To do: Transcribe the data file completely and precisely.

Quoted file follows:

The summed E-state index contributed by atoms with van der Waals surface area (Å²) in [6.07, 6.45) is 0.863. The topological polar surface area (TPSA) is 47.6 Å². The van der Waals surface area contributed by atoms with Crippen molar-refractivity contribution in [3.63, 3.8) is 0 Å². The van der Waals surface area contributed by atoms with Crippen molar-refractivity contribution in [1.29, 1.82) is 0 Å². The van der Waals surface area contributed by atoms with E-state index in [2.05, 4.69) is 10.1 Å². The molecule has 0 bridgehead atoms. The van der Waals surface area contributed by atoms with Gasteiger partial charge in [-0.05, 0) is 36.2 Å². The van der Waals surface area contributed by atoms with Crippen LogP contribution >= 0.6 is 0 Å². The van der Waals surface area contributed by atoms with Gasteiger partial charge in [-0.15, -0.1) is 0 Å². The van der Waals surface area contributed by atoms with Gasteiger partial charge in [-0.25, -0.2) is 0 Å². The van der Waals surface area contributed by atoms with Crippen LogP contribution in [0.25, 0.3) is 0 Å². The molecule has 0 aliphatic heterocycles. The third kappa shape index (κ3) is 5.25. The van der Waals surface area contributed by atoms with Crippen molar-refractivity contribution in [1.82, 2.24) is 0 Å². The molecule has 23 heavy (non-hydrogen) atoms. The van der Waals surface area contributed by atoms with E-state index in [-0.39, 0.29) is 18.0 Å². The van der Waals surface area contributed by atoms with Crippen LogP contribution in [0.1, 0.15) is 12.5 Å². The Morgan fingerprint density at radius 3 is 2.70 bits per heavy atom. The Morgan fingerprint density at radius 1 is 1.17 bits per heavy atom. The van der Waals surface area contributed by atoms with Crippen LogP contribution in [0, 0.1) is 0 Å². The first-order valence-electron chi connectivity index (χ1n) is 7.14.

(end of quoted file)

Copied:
The summed E-state index contributed by atoms with van der Waals surface area (Å²) in [6.07, 6.45) is 0.863. The topological polar surface area (TPSA) is 47.6 Å². The van der Waals surface area contributed by atoms with Crippen molar-refractivity contribution in [3.63, 3.8) is 0 Å². The van der Waals surface area contributed by atoms with Crippen molar-refractivity contribution in [1.29, 1.82) is 0 Å². The van der Waals surface area contributed by atoms with E-state index in [2.05, 4.69) is 10.1 Å². The molecule has 0 bridgehead atoms. The van der Waals surface area contributed by atoms with Gasteiger partial charge in [-0.05, 0) is 36.2 Å². The van der Waals surface area contributed by atoms with Crippen LogP contribution >= 0.6 is 0 Å². The van der Waals surface area contributed by atoms with Gasteiger partial charge in [-0.15, -0.1) is 0 Å². The van der Waals surface area contributed by atoms with Gasteiger partial charge in [-0.25, -0.2) is 0 Å². The van der Waals surface area contributed by atoms with Crippen LogP contribution in [0.25, 0.3) is 0 Å². The molecule has 0 aliphatic heterocycles. The third kappa shape index (κ3) is 5.25. The van der Waals surface area contributed by atoms with Crippen molar-refractivity contribution in [1.82, 2.24) is 0 Å². The molecule has 23 heavy (non-hydrogen) atoms. The van der Waals surface area contributed by atoms with E-state index in [-0.39, 0.29) is 18.0 Å². The van der Waals surface area contributed by atoms with Crippen LogP contribution in [0.1, 0.15) is 12.5 Å². The Morgan fingerprint density at radius 3 is 2.70 bits per heavy atom. The Morgan fingerprint density at radius 1 is 1.17 bits per heavy atom. The van der Waals surface area contributed by atoms with Crippen LogP contribution in [0, 0.1) is 0 Å². The first-order valence-electron chi connectivity index (χ1n) is 7.14.